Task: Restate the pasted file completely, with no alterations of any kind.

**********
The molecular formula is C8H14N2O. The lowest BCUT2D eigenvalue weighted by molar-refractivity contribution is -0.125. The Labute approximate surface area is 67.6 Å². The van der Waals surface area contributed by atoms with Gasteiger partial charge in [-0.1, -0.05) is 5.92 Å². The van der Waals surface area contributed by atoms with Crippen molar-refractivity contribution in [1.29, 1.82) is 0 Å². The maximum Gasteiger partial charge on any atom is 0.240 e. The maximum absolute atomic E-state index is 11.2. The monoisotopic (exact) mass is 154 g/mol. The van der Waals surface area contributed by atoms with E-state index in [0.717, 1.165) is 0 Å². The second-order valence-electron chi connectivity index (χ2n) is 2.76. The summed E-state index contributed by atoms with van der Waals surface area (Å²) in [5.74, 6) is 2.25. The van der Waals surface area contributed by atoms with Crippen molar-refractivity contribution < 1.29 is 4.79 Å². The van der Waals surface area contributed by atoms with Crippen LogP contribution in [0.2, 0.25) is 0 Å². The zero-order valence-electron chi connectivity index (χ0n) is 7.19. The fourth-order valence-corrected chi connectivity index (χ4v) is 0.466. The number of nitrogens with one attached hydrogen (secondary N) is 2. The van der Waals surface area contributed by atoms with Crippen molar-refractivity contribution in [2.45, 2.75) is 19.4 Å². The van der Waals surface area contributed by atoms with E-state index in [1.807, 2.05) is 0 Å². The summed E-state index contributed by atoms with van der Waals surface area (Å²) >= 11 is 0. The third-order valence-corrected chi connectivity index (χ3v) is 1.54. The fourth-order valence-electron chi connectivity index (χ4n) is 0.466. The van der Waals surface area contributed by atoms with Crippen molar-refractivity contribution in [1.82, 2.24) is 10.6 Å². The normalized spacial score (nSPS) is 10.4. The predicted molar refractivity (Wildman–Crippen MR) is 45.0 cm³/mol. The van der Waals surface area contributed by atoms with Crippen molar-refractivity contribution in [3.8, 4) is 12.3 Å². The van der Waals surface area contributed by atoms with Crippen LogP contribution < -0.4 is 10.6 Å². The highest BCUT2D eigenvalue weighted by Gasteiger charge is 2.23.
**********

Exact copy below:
The molecular formula is C8H14N2O. The lowest BCUT2D eigenvalue weighted by molar-refractivity contribution is -0.125. The Labute approximate surface area is 67.6 Å². The van der Waals surface area contributed by atoms with Gasteiger partial charge in [-0.1, -0.05) is 5.92 Å². The van der Waals surface area contributed by atoms with Crippen molar-refractivity contribution in [1.29, 1.82) is 0 Å². The maximum Gasteiger partial charge on any atom is 0.240 e. The maximum absolute atomic E-state index is 11.2. The monoisotopic (exact) mass is 154 g/mol. The van der Waals surface area contributed by atoms with E-state index in [0.717, 1.165) is 0 Å². The second-order valence-electron chi connectivity index (χ2n) is 2.76. The summed E-state index contributed by atoms with van der Waals surface area (Å²) in [5.74, 6) is 2.25. The van der Waals surface area contributed by atoms with Crippen molar-refractivity contribution < 1.29 is 4.79 Å². The van der Waals surface area contributed by atoms with Crippen LogP contribution in [0.2, 0.25) is 0 Å². The zero-order valence-electron chi connectivity index (χ0n) is 7.19. The fourth-order valence-corrected chi connectivity index (χ4v) is 0.466. The number of nitrogens with one attached hydrogen (secondary N) is 2. The van der Waals surface area contributed by atoms with Crippen molar-refractivity contribution in [2.45, 2.75) is 19.4 Å². The van der Waals surface area contributed by atoms with E-state index in [1.807, 2.05) is 0 Å². The summed E-state index contributed by atoms with van der Waals surface area (Å²) >= 11 is 0. The third-order valence-corrected chi connectivity index (χ3v) is 1.54. The fourth-order valence-electron chi connectivity index (χ4n) is 0.466. The van der Waals surface area contributed by atoms with Crippen molar-refractivity contribution in [1.82, 2.24) is 10.6 Å². The normalized spacial score (nSPS) is 10.4. The predicted molar refractivity (Wildman–Crippen MR) is 45.0 cm³/mol. The van der Waals surface area contributed by atoms with Crippen molar-refractivity contribution in [3.8, 4) is 12.3 Å². The van der Waals surface area contributed by atoms with Crippen LogP contribution < -0.4 is 10.6 Å². The highest BCUT2D eigenvalue weighted by Gasteiger charge is 2.23.